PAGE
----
The core facilities of Alumni Gym, the Gray “Cage,” and Garcelon Field may be the same, but sports at Bates have changed in several ways. For instance, student-athletes used to play on Freshman teams before joining the Varsity squad, and Varsity coaches doubled as coaches for intramural sports. One aspect that was missing from the Bates athletic experience was regular conference competition. Even though Bates did often face off against the other “Little Ivies,” it wasn’t until 1971 that the college found a home in the NESCAC.

Bates and the NESCAC

As a Division III conference, one step above the NAIA, the NESCAC is much more than a conference based solely on athletics.

The commitment to not only build strong athletes, but also academically driven individuals is evidenced in the NESCAC Mission Statement itself, where it is noted that the “primary mission” of the conference is to remain “consistent with our commitment to academic excellence and our core values.” As programs like Bowdoin, Bates, and Colby are commonly referred to as “Little Ivies,” the notion of student coming before athlete is certainly real, as opposed to many large and profitable Division One programs. The NESCAC began formation in 1955 with an agreement between Amherst, Bowdoin, Wesleyan, and Williams. Colby, Hamilton, Middlebury, Trinity, and Bates then joined as sustaining charter members in 1971. Connecticut College was the last member to join, in 1982.

However, athletic competition does obviously play a crucial role. In fact, from the beginnings of the conference in 1971, the NESCAC has been commonly referred as the best Division III conference in the whole country. Many Division III championship tournaments largely consist of NESCAC members. From lacrosse powerhouse Tufts to the Trinity men’s basketball team, a tradition of excellence remains consistent year after year.

Within the NESCAC, Bates certainly has an administrative presence. Specifically in the form of “Sports Committee Liaisons,” the Bobcat athletic department has two members that serve as a voice for athletic programs. Athletic Director Kevin McHugh serves as the NESCAC Liaison for men’s basketball, while Assistant Athletic Director Sue Harriman reports to the conference for men’s and women’s skiing. The liaisons serve as a vital voice for athletic programs that wish to state their approval, or disapproval, with NESCAC conference policies.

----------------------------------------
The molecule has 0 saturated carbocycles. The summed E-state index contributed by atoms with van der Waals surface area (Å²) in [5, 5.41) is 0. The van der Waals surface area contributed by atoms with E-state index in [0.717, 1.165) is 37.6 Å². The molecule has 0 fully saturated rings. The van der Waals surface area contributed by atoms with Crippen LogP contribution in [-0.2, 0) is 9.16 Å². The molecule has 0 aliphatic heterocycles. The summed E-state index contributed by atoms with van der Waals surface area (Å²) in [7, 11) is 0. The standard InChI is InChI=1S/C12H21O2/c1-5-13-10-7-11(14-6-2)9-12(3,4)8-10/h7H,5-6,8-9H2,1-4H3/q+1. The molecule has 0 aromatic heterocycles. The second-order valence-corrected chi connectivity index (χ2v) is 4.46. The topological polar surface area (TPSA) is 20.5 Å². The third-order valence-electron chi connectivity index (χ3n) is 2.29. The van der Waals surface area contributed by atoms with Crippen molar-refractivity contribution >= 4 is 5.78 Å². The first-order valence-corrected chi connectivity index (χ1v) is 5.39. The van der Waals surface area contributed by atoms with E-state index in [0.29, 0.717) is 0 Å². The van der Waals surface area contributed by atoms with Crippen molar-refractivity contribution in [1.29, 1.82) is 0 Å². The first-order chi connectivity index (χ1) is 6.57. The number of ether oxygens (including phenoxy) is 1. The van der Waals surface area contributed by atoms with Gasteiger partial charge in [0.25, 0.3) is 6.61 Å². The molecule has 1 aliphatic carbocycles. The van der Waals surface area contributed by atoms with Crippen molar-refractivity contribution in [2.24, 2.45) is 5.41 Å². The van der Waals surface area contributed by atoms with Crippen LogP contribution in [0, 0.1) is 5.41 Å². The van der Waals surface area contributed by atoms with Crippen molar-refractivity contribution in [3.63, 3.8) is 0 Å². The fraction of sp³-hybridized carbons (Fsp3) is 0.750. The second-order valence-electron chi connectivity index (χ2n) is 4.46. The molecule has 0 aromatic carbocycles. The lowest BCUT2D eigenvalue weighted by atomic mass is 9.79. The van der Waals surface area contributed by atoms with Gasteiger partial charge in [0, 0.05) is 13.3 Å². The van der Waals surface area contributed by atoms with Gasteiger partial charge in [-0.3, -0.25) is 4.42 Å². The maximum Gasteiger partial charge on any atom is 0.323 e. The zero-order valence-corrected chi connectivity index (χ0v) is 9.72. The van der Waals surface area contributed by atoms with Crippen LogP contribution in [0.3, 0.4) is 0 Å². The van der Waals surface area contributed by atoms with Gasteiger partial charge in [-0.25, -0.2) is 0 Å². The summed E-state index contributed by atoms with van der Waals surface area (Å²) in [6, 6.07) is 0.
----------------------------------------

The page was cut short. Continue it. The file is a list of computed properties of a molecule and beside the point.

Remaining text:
1999 saw the conference take a major step forward, as the NESCAC became a “playing conference” by sponsoring conference championships across all sports. Awarding 27 total postseason titles, 14 for men and 13 for women, the championship season again is tailored to academics. Conference championships are designed to have the least impact on the academic schedules of all the institutions. Ultimately, as more sports are being recognized by the NESCAC with title winners, most recently with women’s golf in 2015, the challenge to honor the academic rigors of each school is constant.

While the NESCAC has evolved into an exemplary conference, the road was not always pretty. Specifically, instances of hazing have gripped the conference throughout the years. In 2011, Middlebury College suspended the majority of the women’s swim and dive teams for a hazing incident, which saw the freshman class carry the load for the rest of the season. And in 2013, Bowdoin’s men’s tennis was sanctioned by the NESCAC and forfeited four matches for an annual initiation that went awry.

Although the conference has had its fair share of problems, it has blossomed into a collection of schools with incredible competition and class, built on a tradition of both academic and athletic excellence.


Throughout its history, Bates has made a name for itself athletically. The college has managed to retain its academic integrity via its affiliation with the NESCAC while competing in one of the best Division III conferences in the country. Moving forward, both Bates and the NESCAC will aim to stay true to their founding principles while adjusting to modern challenges.

Thanks to the Muskie Archives for granting us access to their vast resources.